Legacies of the Television Age

Susan Fereday, Anish Kapoor and Borna Sammak abstract television imagery in their work employing analogue broadcast, digital post-production and post-internet techniques respectively. Disrupting ideas of the structure and format of television, the artists use abstraction in varying ways as a method of information analysis. Fereday, Kapoor and Sammak introduce ambiguities that render images illegible, techniques which are antithetical to the realism and documentary qualities otherwise expected of television broadcast.

Since the 1980s Fereday has quietly and intelligently interrogated photography, cameras, lenses and the condition of photography and seeing itself. As artist and writer Jeffrey Fereday wrote, her

evolving conceptual framework has consistently challenged received meanings of representational photography and has informed the development of an abstract photographic aesthetic.1

In the 1989–90 series Value, Fereday dramatically enlarged photographs taken of the television screen, producing the final abstracted images by a process of mediation and distancing using different technologies. She recently described the idea and framework for the production of Value:

When I first saw the [John] Berger TV series Ways of Seeing (1979) at art school in the 1980s, I recall being shocked at the clarity and radicalism of his ideas. No one had spoken so plainly or profoundly about the value of art under capitalism. It was like seeing the Emperor’s New Clothes. Now I couldn’t not see the grubby lure of glamour in oil painting; the cruel display of lack haunting advertising images; the brutal display of women as sight for male pleasure. I felt a huge gratitude to Berger’s intellect and courage.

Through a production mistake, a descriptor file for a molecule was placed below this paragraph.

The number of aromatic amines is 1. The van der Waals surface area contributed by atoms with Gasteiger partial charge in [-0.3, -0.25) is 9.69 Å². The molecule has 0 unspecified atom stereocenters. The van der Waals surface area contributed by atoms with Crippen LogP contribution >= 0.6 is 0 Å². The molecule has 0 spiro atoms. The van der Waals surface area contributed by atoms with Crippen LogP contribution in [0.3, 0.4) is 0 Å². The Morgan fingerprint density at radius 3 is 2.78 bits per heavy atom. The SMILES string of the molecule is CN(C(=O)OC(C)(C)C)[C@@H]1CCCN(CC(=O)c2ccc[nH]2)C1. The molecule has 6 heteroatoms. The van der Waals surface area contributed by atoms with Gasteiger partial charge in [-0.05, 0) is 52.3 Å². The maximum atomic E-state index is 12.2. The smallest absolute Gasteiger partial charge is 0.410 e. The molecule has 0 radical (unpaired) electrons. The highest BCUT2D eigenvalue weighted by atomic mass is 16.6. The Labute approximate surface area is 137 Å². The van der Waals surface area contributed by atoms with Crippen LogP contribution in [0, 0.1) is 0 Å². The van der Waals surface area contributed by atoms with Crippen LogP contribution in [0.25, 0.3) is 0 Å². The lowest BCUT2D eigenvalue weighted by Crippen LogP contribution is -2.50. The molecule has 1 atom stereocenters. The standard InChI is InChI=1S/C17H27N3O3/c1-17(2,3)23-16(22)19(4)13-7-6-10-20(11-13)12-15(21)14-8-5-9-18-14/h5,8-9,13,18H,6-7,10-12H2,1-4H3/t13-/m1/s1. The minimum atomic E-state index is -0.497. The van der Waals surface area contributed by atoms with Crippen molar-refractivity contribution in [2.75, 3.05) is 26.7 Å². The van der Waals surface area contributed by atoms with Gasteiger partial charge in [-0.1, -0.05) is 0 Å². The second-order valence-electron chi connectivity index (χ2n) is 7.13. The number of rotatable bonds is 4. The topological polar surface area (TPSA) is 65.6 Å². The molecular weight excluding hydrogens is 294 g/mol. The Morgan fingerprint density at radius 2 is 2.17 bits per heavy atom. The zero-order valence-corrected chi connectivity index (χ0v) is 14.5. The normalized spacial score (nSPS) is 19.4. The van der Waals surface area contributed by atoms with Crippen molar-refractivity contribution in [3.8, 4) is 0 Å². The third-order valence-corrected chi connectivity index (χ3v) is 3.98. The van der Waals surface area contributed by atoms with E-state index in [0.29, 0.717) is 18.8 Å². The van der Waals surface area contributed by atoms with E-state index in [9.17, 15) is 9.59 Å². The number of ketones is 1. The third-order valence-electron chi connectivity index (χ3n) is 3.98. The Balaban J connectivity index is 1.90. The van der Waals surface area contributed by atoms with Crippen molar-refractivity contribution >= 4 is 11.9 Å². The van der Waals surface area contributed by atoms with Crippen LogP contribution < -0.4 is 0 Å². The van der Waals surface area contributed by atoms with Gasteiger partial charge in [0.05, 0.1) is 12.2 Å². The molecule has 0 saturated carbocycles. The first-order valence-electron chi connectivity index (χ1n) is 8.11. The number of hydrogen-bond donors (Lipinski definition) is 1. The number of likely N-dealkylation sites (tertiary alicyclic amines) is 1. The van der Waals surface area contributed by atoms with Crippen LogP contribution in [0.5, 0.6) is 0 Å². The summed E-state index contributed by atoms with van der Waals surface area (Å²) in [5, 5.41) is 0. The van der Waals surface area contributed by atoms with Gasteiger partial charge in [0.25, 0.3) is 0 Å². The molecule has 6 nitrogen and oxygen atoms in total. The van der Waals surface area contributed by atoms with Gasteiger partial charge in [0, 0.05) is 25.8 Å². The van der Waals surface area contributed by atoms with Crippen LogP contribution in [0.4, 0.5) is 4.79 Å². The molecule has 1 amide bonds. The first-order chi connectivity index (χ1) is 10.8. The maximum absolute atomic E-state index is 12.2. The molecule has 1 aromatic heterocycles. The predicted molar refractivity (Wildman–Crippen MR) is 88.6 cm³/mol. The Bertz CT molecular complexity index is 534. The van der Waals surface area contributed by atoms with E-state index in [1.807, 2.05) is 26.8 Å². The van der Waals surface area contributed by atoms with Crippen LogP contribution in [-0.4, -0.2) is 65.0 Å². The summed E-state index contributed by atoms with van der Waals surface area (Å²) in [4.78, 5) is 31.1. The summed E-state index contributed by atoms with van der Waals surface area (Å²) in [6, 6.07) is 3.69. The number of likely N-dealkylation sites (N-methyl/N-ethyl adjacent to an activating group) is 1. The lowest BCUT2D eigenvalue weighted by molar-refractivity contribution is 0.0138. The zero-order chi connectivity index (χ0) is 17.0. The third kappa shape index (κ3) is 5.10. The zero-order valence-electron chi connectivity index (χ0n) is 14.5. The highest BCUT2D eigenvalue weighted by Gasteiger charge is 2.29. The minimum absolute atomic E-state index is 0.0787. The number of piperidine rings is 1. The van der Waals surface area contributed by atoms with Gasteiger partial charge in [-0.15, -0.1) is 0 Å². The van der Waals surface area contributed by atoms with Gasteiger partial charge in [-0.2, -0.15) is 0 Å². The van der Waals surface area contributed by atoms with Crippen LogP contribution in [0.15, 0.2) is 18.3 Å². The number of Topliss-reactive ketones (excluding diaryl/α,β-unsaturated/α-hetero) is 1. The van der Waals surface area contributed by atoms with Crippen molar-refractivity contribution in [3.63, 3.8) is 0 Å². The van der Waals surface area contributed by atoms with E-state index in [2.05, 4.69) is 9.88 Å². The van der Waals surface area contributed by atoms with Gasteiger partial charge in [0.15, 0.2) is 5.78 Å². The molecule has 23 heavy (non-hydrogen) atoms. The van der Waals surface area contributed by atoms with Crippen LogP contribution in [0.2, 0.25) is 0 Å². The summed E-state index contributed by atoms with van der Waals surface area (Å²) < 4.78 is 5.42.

In Value I was trying to understand photography as the primary medium of mechanical reproduction: not only of fine art, but also of advertising. VCRs were still quite new and offered a way of stopping the flow of electronic imagery for closer examination. I borrowed Berger’s TV series on video from the local library and frame-stopped some of his close-ups of Dutch still-life painting. I focused on the tiny shiny details – wine goblets, fabric, fruit, jewellery – that Berger says engage the visual sense of possession through haptic seduction. When I re-photographed them on the television screen, the paintings’ original texture would merge with the tapestry-like grid of an analogue screen. Blown-out highlights, frame movement and ambiguous blurs would exaggerate the gleams of the objects as originally depicted in oil paint.